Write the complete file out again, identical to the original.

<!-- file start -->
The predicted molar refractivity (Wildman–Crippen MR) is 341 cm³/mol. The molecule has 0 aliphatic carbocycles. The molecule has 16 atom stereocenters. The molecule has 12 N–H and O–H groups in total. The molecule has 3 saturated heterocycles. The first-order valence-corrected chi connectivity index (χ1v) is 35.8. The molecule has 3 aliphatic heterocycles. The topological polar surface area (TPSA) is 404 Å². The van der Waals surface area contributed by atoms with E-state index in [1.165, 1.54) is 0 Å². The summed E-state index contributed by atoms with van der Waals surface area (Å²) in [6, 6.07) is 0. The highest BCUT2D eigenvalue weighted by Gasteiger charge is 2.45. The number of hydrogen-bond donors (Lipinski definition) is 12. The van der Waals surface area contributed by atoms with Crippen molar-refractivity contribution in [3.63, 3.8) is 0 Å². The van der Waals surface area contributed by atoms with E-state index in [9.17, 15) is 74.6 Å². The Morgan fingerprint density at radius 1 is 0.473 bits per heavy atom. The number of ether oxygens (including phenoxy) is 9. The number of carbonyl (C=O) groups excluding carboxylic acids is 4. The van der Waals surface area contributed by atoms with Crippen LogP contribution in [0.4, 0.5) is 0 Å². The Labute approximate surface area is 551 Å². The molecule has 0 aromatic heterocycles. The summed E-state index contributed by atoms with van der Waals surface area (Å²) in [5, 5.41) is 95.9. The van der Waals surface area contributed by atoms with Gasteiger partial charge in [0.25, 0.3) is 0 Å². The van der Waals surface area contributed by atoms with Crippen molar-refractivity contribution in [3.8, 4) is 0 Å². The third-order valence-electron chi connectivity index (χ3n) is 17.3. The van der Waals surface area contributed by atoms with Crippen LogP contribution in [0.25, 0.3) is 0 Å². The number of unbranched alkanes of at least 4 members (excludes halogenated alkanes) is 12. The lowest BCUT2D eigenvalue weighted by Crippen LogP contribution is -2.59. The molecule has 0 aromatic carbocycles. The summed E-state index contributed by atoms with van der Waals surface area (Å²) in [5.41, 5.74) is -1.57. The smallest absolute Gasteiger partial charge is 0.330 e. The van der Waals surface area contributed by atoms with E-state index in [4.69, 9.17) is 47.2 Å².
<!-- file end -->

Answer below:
The predicted molar refractivity (Wildman–Crippen MR) is 341 cm³/mol. The molecule has 0 aliphatic carbocycles. The molecule has 16 atom stereocenters. The molecule has 12 N–H and O–H groups in total. The molecule has 3 saturated heterocycles. The first-order valence-corrected chi connectivity index (χ1v) is 35.8. The molecule has 3 aliphatic heterocycles. The topological polar surface area (TPSA) is 404 Å². The van der Waals surface area contributed by atoms with E-state index in [1.165, 1.54) is 0 Å². The summed E-state index contributed by atoms with van der Waals surface area (Å²) in [6, 6.07) is 0. The highest BCUT2D eigenvalue weighted by Gasteiger charge is 2.45. The number of hydrogen-bond donors (Lipinski definition) is 12. The van der Waals surface area contributed by atoms with Crippen molar-refractivity contribution in [3.63, 3.8) is 0 Å². The van der Waals surface area contributed by atoms with E-state index in [9.17, 15) is 74.6 Å². The Morgan fingerprint density at radius 1 is 0.473 bits per heavy atom. The number of ether oxygens (including phenoxy) is 9. The number of carbonyl (C=O) groups excluding carboxylic acids is 4. The van der Waals surface area contributed by atoms with Crippen LogP contribution in [0.4, 0.5) is 0 Å². The Labute approximate surface area is 551 Å². The molecule has 0 aromatic heterocycles. The summed E-state index contributed by atoms with van der Waals surface area (Å²) in [5, 5.41) is 95.9. The van der Waals surface area contributed by atoms with Gasteiger partial charge in [0.25, 0.3) is 0 Å². The van der Waals surface area contributed by atoms with Crippen molar-refractivity contribution in [3.8, 4) is 0 Å². The third-order valence-electron chi connectivity index (χ3n) is 17.3. The van der Waals surface area contributed by atoms with Crippen LogP contribution in [0.25, 0.3) is 0 Å². The number of unbranched alkanes of at least 4 members (excludes halogenated alkanes) is 12. The lowest BCUT2D eigenvalue weighted by Crippen LogP contribution is -2.59. The molecule has 0 aromatic carbocycles. The summed E-state index contributed by atoms with van der Waals surface area (Å²) in [5.41, 5.74) is -1.57. The smallest absolute Gasteiger partial charge is 0.330 e. The van der Waals surface area contributed by atoms with E-state index in [4.69, 9.17) is 47.2 Å².